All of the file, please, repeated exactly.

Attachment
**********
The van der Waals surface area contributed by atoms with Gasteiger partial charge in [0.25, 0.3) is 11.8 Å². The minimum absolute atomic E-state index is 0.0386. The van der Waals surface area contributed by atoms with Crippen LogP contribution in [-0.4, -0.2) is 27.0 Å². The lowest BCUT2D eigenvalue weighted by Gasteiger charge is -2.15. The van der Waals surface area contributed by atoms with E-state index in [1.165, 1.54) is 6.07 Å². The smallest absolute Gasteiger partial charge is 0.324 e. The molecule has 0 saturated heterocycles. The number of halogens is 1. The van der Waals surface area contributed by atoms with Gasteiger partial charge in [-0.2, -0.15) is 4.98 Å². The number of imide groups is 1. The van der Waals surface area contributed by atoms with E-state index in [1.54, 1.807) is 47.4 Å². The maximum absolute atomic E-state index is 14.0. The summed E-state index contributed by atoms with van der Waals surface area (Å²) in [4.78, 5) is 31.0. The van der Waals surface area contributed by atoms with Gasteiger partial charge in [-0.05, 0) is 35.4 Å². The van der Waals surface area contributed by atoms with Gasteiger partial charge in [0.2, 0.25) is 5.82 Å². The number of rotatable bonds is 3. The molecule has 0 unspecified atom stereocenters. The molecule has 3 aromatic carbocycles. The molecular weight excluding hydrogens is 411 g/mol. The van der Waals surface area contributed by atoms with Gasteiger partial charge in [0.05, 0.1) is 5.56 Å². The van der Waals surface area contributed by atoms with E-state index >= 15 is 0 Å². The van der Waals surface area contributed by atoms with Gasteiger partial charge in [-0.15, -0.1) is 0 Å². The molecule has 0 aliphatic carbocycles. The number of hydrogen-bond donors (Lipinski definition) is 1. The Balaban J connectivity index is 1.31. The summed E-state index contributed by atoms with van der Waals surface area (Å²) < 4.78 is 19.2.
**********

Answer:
The van der Waals surface area contributed by atoms with Gasteiger partial charge in [0.25, 0.3) is 11.8 Å². The minimum absolute atomic E-state index is 0.0386. The van der Waals surface area contributed by atoms with Crippen LogP contribution in [-0.4, -0.2) is 27.0 Å². The lowest BCUT2D eigenvalue weighted by Gasteiger charge is -2.15. The van der Waals surface area contributed by atoms with E-state index in [1.165, 1.54) is 6.07 Å². The smallest absolute Gasteiger partial charge is 0.324 e. The molecule has 0 saturated heterocycles. The number of halogens is 1. The van der Waals surface area contributed by atoms with Gasteiger partial charge in [-0.2, -0.15) is 4.98 Å². The number of imide groups is 1. The van der Waals surface area contributed by atoms with E-state index in [1.54, 1.807) is 47.4 Å². The maximum absolute atomic E-state index is 14.0. The summed E-state index contributed by atoms with van der Waals surface area (Å²) in [4.78, 5) is 31.0. The van der Waals surface area contributed by atoms with Gasteiger partial charge in [-0.05, 0) is 35.4 Å². The van der Waals surface area contributed by atoms with Gasteiger partial charge in [0.2, 0.25) is 5.82 Å². The number of rotatable bonds is 3. The molecule has 0 unspecified atom stereocenters. The molecule has 3 aromatic carbocycles. The molecular weight excluding hydrogens is 411 g/mol. The van der Waals surface area contributed by atoms with Gasteiger partial charge in [0.05, 0.1) is 5.56 Å². The van der Waals surface area contributed by atoms with E-state index >= 15 is 0 Å². The van der Waals surface area contributed by atoms with Gasteiger partial charge in [-0.15, -0.1) is 0 Å². The molecule has 0 aliphatic carbocycles. The number of hydrogen-bond donors (Lipinski definition) is 1. The Balaban J connectivity index is 1.31. The summed E-state index contributed by atoms with van der Waals surface area (Å²) < 4.78 is 19.2.